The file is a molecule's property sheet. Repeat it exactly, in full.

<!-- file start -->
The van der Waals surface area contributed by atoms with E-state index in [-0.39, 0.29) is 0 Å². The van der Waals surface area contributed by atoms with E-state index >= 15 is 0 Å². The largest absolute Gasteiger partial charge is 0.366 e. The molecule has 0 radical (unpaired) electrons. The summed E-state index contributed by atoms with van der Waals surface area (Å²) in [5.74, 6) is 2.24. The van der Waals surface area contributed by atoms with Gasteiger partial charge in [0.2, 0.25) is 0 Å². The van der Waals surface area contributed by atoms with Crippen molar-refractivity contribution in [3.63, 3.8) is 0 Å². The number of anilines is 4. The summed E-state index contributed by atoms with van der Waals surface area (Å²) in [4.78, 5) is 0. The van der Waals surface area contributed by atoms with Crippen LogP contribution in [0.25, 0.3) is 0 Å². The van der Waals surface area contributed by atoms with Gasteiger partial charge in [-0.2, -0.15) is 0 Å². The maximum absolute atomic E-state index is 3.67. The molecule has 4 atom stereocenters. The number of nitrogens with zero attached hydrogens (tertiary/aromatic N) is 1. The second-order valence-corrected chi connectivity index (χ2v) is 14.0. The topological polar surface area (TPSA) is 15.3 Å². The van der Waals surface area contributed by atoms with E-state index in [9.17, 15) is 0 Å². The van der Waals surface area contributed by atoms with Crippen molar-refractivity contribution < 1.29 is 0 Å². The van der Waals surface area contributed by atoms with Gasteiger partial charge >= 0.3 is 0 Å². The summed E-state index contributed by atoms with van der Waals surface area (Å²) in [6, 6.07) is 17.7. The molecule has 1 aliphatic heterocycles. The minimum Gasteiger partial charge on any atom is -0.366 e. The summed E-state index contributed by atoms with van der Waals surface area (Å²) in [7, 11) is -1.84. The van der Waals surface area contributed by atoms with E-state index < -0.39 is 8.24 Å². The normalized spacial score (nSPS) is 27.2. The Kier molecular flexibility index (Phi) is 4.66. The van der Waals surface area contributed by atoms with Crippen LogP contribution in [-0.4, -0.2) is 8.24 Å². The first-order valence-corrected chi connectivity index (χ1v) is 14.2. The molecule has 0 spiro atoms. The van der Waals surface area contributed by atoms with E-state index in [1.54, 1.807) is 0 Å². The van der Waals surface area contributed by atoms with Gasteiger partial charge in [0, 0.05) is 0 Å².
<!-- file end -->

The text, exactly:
The van der Waals surface area contributed by atoms with E-state index in [-0.39, 0.29) is 0 Å². The van der Waals surface area contributed by atoms with E-state index >= 15 is 0 Å². The largest absolute Gasteiger partial charge is 0.366 e. The molecule has 0 radical (unpaired) electrons. The summed E-state index contributed by atoms with van der Waals surface area (Å²) in [5.74, 6) is 2.24. The van der Waals surface area contributed by atoms with Gasteiger partial charge in [0.2, 0.25) is 0 Å². The van der Waals surface area contributed by atoms with Crippen molar-refractivity contribution in [3.63, 3.8) is 0 Å². The number of anilines is 4. The summed E-state index contributed by atoms with van der Waals surface area (Å²) in [4.78, 5) is 0. The van der Waals surface area contributed by atoms with Crippen LogP contribution in [0.25, 0.3) is 0 Å². The van der Waals surface area contributed by atoms with Gasteiger partial charge in [-0.2, -0.15) is 0 Å². The maximum absolute atomic E-state index is 3.67. The molecule has 4 atom stereocenters. The number of nitrogens with zero attached hydrogens (tertiary/aromatic N) is 1. The second-order valence-corrected chi connectivity index (χ2v) is 14.0. The topological polar surface area (TPSA) is 15.3 Å². The van der Waals surface area contributed by atoms with E-state index in [9.17, 15) is 0 Å². The van der Waals surface area contributed by atoms with Crippen molar-refractivity contribution < 1.29 is 0 Å². The van der Waals surface area contributed by atoms with Gasteiger partial charge >= 0.3 is 0 Å². The summed E-state index contributed by atoms with van der Waals surface area (Å²) in [6, 6.07) is 17.7. The molecule has 1 aliphatic heterocycles. The minimum Gasteiger partial charge on any atom is -0.366 e. The summed E-state index contributed by atoms with van der Waals surface area (Å²) in [7, 11) is -1.84. The van der Waals surface area contributed by atoms with E-state index < -0.39 is 8.24 Å². The normalized spacial score (nSPS) is 27.2. The Kier molecular flexibility index (Phi) is 4.66. The van der Waals surface area contributed by atoms with Crippen LogP contribution in [-0.4, -0.2) is 8.24 Å². The first-order valence-corrected chi connectivity index (χ1v) is 14.2. The molecule has 0 spiro atoms. The van der Waals surface area contributed by atoms with E-state index in [1.54, 1.807) is 0 Å². The van der Waals surface area contributed by atoms with Gasteiger partial charge in [0, 0.05) is 0 Å².